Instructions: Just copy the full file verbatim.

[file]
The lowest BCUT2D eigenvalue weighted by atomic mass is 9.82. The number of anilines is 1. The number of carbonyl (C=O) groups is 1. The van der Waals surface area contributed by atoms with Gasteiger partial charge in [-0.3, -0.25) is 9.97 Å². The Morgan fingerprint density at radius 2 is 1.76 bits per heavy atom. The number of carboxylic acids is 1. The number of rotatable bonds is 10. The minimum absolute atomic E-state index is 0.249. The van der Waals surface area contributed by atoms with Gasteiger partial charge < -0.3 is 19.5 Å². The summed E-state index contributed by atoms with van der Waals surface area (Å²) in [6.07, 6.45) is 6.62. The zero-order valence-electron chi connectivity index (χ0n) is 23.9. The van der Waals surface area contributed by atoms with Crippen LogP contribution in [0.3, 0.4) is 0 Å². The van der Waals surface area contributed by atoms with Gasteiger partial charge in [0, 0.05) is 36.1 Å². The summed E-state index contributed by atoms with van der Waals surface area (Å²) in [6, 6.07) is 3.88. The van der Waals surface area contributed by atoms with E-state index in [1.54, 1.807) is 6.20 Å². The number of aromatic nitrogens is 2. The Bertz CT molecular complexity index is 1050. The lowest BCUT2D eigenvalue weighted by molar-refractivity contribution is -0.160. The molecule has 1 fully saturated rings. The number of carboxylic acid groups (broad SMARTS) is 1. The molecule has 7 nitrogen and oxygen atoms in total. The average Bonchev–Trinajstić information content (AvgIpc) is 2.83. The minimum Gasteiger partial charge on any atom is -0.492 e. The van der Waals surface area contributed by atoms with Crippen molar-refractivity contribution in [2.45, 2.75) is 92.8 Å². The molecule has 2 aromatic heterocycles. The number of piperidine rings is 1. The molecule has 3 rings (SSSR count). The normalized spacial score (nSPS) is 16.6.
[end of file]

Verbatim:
The lowest BCUT2D eigenvalue weighted by atomic mass is 9.82. The number of anilines is 1. The number of carbonyl (C=O) groups is 1. The van der Waals surface area contributed by atoms with Gasteiger partial charge in [-0.3, -0.25) is 9.97 Å². The Morgan fingerprint density at radius 2 is 1.76 bits per heavy atom. The number of carboxylic acids is 1. The number of rotatable bonds is 10. The minimum absolute atomic E-state index is 0.249. The van der Waals surface area contributed by atoms with Gasteiger partial charge < -0.3 is 19.5 Å². The summed E-state index contributed by atoms with van der Waals surface area (Å²) in [6.07, 6.45) is 6.62. The zero-order valence-electron chi connectivity index (χ0n) is 23.9. The van der Waals surface area contributed by atoms with Crippen LogP contribution in [0.3, 0.4) is 0 Å². The van der Waals surface area contributed by atoms with Gasteiger partial charge in [0, 0.05) is 36.1 Å². The summed E-state index contributed by atoms with van der Waals surface area (Å²) in [6, 6.07) is 3.88. The van der Waals surface area contributed by atoms with E-state index in [1.54, 1.807) is 6.20 Å². The number of aromatic nitrogens is 2. The Bertz CT molecular complexity index is 1050. The lowest BCUT2D eigenvalue weighted by molar-refractivity contribution is -0.160. The molecule has 1 fully saturated rings. The number of carboxylic acid groups (broad SMARTS) is 1. The molecule has 7 nitrogen and oxygen atoms in total. The average Bonchev–Trinajstić information content (AvgIpc) is 2.83. The minimum Gasteiger partial charge on any atom is -0.492 e. The van der Waals surface area contributed by atoms with Crippen molar-refractivity contribution in [2.45, 2.75) is 92.8 Å². The molecule has 2 aromatic heterocycles. The number of piperidine rings is 1. The molecule has 3 rings (SSSR count). The normalized spacial score (nSPS) is 16.6.